40 Days of Worksheets – Day 38

ramonagravitarWorksheet #38 – Skill Set Checklist

Professional writers never stop trying to learn and improve. Natural talent is a boon, but developing a strong skill set requires work.

Below is a list of skills useful for a fiction writer. How would you rate yourself for each–mastered, good, developing, or weak?

Formatting a document

Basic grammar

Word choice/vocabulary

Voice

Story Structure

Writing efficiently

Showing, not telling

Telling when appropriate

Remaining in POV

Establishing a theme

Clear central conflict

Intriguing characters

Character consistency

Strong dialogue

Plotting

Showing suspense/danger/intrigue

Writing action

Showing character emotions

Inserting backstory

Description

Use of setting

Writing romantic scenes

Strong opening lines

Writing humor

Creating rising tension

Writing a twist

Writing scenes with a clear goal

Showing stakes

Avoiding over-explaining

Intriguing secondary characters

Balancing primary and secondary storylines

Clear character arcs

Knowing what to cut

Strong chapter endings

Writing a satisfying ending

Good research skills

Discipline

What other skills would you list?

Please note: All worksheets posted are my original work and intellectual property. I ask that you share the links on social media, and you are welcome to share the worksheets with your critique groups and writing friends with credit given. That being said, these worksheets—despite being posted on the Internet—may not be copied, distributed, or published as anyone’s work but mine. In short: sharing is good, plagiarism is bad.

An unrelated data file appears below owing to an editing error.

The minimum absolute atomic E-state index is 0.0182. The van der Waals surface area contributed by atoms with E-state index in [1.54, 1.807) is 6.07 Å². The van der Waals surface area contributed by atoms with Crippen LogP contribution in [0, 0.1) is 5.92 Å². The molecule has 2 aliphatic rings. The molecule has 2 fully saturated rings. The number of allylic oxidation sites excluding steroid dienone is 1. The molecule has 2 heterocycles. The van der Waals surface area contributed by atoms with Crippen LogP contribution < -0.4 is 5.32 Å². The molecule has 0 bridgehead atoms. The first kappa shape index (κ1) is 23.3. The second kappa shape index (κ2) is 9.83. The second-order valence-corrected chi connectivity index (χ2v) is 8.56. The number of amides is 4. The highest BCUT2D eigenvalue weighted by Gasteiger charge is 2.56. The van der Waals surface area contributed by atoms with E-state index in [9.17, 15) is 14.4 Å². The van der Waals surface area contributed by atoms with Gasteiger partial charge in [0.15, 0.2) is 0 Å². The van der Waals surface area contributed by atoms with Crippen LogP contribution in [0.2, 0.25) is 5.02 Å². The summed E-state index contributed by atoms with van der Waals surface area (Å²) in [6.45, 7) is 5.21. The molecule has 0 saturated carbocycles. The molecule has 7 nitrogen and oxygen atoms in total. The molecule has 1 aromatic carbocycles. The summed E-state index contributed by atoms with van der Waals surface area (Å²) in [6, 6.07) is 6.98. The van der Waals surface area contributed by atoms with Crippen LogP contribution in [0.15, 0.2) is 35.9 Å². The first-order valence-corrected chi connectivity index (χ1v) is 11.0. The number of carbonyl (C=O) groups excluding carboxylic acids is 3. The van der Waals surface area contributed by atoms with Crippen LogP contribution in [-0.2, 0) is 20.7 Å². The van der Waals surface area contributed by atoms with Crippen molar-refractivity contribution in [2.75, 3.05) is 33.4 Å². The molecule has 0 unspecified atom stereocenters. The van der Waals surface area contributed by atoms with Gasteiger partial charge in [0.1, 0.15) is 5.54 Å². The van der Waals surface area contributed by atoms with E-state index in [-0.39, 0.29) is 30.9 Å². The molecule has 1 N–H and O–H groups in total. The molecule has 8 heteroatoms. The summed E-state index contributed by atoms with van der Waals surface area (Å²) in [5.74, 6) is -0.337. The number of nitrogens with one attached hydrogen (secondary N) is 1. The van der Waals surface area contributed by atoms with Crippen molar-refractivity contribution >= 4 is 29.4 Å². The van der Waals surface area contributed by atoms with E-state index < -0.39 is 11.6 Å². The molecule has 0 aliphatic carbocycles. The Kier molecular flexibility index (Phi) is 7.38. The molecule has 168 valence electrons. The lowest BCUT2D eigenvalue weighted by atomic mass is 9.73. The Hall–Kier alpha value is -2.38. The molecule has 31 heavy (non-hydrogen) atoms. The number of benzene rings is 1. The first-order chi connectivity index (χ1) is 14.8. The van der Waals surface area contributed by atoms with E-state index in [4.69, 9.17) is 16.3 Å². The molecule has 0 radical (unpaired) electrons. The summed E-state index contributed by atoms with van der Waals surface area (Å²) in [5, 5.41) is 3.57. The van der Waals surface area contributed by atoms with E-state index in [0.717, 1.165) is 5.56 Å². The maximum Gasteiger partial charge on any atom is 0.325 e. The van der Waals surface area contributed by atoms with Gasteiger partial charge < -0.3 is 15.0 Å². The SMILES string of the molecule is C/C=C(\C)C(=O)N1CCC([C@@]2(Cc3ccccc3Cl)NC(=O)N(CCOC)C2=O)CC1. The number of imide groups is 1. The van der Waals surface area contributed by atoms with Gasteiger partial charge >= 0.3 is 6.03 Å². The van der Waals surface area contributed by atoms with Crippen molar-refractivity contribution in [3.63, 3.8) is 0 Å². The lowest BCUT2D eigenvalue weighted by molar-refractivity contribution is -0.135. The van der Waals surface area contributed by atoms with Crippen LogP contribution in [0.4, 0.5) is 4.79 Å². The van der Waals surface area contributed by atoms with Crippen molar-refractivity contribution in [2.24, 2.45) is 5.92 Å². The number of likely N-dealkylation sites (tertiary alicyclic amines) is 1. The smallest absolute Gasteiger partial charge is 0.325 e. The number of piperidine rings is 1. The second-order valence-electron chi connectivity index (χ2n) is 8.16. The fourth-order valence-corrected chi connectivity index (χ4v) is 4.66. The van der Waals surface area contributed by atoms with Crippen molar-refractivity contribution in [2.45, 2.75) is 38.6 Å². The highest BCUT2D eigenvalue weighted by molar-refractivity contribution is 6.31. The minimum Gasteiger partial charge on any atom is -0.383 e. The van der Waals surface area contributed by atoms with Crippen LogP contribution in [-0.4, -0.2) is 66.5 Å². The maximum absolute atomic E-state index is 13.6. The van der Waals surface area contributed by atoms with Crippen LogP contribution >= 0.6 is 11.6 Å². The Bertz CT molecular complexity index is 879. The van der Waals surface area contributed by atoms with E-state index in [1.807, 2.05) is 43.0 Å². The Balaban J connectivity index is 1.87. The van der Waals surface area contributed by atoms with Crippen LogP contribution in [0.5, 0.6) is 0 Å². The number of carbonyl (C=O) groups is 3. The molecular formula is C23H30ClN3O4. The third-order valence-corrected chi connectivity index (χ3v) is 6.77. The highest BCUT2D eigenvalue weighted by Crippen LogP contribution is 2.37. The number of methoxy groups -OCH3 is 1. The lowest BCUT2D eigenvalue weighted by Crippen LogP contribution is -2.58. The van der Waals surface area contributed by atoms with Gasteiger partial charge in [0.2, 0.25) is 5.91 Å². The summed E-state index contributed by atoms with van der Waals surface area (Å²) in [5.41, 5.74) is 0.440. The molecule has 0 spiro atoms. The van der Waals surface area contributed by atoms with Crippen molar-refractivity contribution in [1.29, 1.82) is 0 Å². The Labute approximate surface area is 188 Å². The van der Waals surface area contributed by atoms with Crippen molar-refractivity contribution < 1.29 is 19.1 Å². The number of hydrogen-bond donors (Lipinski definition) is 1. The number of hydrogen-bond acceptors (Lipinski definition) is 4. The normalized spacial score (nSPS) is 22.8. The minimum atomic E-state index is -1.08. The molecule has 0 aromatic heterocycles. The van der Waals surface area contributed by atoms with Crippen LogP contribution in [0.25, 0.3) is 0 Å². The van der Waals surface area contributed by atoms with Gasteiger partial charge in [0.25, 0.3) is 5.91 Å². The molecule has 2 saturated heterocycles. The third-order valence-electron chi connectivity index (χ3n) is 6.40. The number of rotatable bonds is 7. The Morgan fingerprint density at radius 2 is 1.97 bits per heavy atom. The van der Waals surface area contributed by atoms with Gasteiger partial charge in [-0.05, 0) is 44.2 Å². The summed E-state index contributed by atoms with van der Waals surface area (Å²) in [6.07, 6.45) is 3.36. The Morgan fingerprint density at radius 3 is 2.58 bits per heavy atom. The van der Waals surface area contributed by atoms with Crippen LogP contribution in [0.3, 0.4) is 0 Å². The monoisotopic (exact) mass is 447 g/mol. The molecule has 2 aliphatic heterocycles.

Disclaimer #2: You may post your completed worksheet if you’d like, but please remember that, by doing so, you are sharing your ideas with all of the Internet. You’ve been warned.

40 Days of Worksheets – Day 37

ramonagravitarWorksheet #37 – Your Someday Story

Most authors have a wish list of work they would complete if life was limitless and we were all as prolific as Stephen King. Many of us also have one story we’d like to write “someday.”

Someday is a stalling word. There is usually a reason–or multiple reasons–why that story can’t be written now, but the primary reason is you. You are the roadblock. Maybe there is a practical, or emotional, or technical reason why that story can’t be written today, but there is no reason you can’t plan for someday.

Your Someday Story

What is your someday story?

What is preventing you from writing the story now?

  1. Is your roadblock emotional? (You are concerned someone might be upset by this story?)
  2. Is your roadblock informational? (You would need to do extensive research?)
  3. Is your roadblock time-related? (You have deadlines to meet now?)